Patricia Bredin. (Wikipedia)
Patricia Bredin was born in 1935, in Swansea) is a British actress and one-time singer from Hull, England, who was best known as the very first United Kingdom representative in the Eurovision Song Contest. She took part in the 1957 contest, held in Frankfurt, and finished in seventh place out of ten entries with the song “All“, the first ever song sung in English at the Eurovision. At 1:52, this was for a long time the shortest performance in the history of the contest.
She took the part of Molly, the island girl, in the original cast of the musical Free as Air in 1957. In 1959, she starred in the British comedy film Left Right and Centre with Ian Carmichael. This saw British exhibitors vote her one of the most promising British new stars along with Peter Sellers and Hayley Mills. On Boxing Day in 1959 she also appeared in the BBC TV’s long running variety show The Good Old Days, which was rescreened on Boxing Day 2016 on BBC4 as part of the BBC’s celebration of the programme.
She played the role from 16 April 1962 until she was replaced by Janet Pavek three months later.
In 1964, she married singer Ivor Emmanuel. but they had no children, and divorced within two years.
On her second marriage, she married the Canadian businessman Charles MacCulloch and became Patricia Bredin-McCulloch, but he died on their honeymoon. She built up a herd of cows on their estate and looked after them for almost ten years before financial complications brought her cow-womanship to an end.
She published some entertaining reminiscences about this period of her life in My Fling on the Farm (1989).
The Telegraph obituary in August 2023.
Patricia Bredin, singer and actress who was Britain’s first entrant in the Eurovision Song Contest – obituary
She took over the role of Guinevere from Julie Andrews in Camelot on Broadway and became good friends with her co-star, Richard Burton
ByTelegraph Obituaries15 August 2023 • 2:29pm
Patricia Bredin, who has died aged 88, was a singer who became the UK’s first representative in the Eurovision Song Contest, in 1957 in Frankfurt; she was 22 when she was spotted singing at the Savoy Hotel in London and was asked by BBC executives: “Would you like to be on TV?”
At eight seconds shy of two minutes her song, All, held the record until 2015 for the song contest’s shortest entry, and as it was never recorded, it had no chance to make the charts. Patricia Bredin finished seventh out of 10, and the UK would not win until Sandie Shaw with Puppet on a String in 1967.
Patricia Bredin was born on February 14 1935 in Hull, where she attended Newland School for Girls, and began her singing career with the Hull Operatic Society, performing at the City Hall. She began singing in London, where she was talent-spotted at the Savoy.
Though she greatly enjoyed her appearance in Frankfurt – “they had a 60-piece orchestra. It was like being on clouds” – she was less enamoured of her conductor, Eric Robinson, “a bumptious fellow”.
“He came on from the other side of the stage and we met at the top, and he brushed past me and ran down in front of me,” she recalled. “I thought, ‘What a moron’, but I also thought, ‘He’s not going to upset me’.”
Though she only finished seventh in Frankfurt – she described All as “that terrible little song” – her appearance won her a part in the musical Free as Air at the Savoy Theatre. Film roles followed, and in 1959 she starred as a Labour candidate in the comedy film Left Right and Centre, a gentle political satire about a small-town by-election, opposite Ian Carmichael as her Tory counterpart (perhaps inevitably, the rivals fall in love).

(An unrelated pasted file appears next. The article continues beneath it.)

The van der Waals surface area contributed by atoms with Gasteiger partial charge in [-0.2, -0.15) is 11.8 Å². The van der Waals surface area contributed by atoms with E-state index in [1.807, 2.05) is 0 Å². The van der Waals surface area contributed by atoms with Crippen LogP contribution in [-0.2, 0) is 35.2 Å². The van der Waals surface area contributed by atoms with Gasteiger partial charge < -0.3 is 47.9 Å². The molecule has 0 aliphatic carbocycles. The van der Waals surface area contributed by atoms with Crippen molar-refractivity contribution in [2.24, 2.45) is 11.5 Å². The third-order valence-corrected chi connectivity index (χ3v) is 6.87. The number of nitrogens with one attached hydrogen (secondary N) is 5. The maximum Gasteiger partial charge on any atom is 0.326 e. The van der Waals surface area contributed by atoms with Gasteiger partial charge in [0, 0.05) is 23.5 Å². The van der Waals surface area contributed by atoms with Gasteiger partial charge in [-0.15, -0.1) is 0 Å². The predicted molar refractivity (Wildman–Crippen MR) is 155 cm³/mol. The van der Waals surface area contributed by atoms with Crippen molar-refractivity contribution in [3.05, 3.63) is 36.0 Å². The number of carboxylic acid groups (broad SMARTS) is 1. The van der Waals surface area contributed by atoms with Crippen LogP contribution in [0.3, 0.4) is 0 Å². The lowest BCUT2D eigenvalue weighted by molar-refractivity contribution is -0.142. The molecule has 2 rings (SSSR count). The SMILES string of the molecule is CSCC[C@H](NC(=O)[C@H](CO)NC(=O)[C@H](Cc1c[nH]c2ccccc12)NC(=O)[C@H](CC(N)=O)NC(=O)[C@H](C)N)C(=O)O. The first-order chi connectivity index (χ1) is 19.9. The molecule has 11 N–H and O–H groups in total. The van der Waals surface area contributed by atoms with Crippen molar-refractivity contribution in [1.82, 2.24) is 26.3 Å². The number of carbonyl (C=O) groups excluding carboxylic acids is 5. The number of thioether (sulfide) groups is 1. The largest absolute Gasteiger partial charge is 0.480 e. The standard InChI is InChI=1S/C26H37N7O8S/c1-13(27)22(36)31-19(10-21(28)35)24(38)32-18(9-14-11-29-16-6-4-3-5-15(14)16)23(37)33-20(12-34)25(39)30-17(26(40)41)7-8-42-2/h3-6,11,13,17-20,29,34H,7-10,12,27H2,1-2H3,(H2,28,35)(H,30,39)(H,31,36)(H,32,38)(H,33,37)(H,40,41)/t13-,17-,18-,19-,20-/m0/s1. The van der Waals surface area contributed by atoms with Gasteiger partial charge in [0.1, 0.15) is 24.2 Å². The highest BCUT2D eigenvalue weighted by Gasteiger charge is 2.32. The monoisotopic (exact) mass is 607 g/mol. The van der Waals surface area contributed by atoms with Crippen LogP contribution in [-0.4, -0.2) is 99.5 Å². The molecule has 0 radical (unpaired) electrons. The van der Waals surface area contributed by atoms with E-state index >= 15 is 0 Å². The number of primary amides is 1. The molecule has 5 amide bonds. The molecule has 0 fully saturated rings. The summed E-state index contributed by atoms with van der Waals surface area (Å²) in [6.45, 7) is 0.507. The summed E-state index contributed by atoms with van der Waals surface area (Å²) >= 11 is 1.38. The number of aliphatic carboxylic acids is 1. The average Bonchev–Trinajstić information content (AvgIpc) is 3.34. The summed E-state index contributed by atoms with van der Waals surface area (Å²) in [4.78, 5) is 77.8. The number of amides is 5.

Her performance led to her being picked out by British film exhibitors as one of the country’s most promising talents, alongside Hayley Mills and Peter Sellers, and in the same year she had a small part in the Geordie-inspired Bill Travers vehicle The Bridal Path, a cameo as herself in Make Mine a Million and a part alongside Sid James and Dora Bryan in the comedy about ENSA acts, Desert Mice.
Her highest-profile role came in 1962 when she took over Guinevere from Julie Andrews in Camelot on Broadway. She became good friends with her co-star, Richard Burton, and his wife Elizabeth Taylor, even more so when she married the Welsh singer Ivor Emmanuel.
Though she remained discreet over her relationship with them, a friend of hers, Angie Mansfield, told BBC radio Humberside: “Patricia invited us to stay at her house in Battersea. I was sitting opposite Ivor, who said: ‘we’ve just had Richard Burton here, after another row with his wife again.’ Liz Taylor always used to run to Pat when they had an argument and Richard used to run to Ivor.”
Patricia Bredin divorced Emmanuel in 1966 – they had no children – and she met a Canadian construction mogul, Charles McCulloch. In the early 1970s they were on holiday on a Caribbean island, sitting on the beach.
“Do you like it here?” McCulloch asked her. “Does a fish swim?” she replied. “Well, I’ve bought it for you,” he told her. They went on to marry in 1975, but McCulloch died on their honeymoon on a cruise ship on its way to the South Pacific, expiring while dancing the cha-cha-cha.
Patricia Bredin went on to establish a herd of cattle on their estate near Halifax, Nova Scotia, which she managed for nearly a decade. She chronicled her experiences in her 1989 memoir My Fling on the Farm. “There’s nothing worse than the headache you get from having 60 cows to muck out,” she wrote. “It was a form of insanity which lasted eight years. I suddenly came to my senses and gave them all away.”
Patricia Bredin remained in Nova Scotia for the rest of her life.
Patricia Bredin, born February 14 1935, died August 14 2023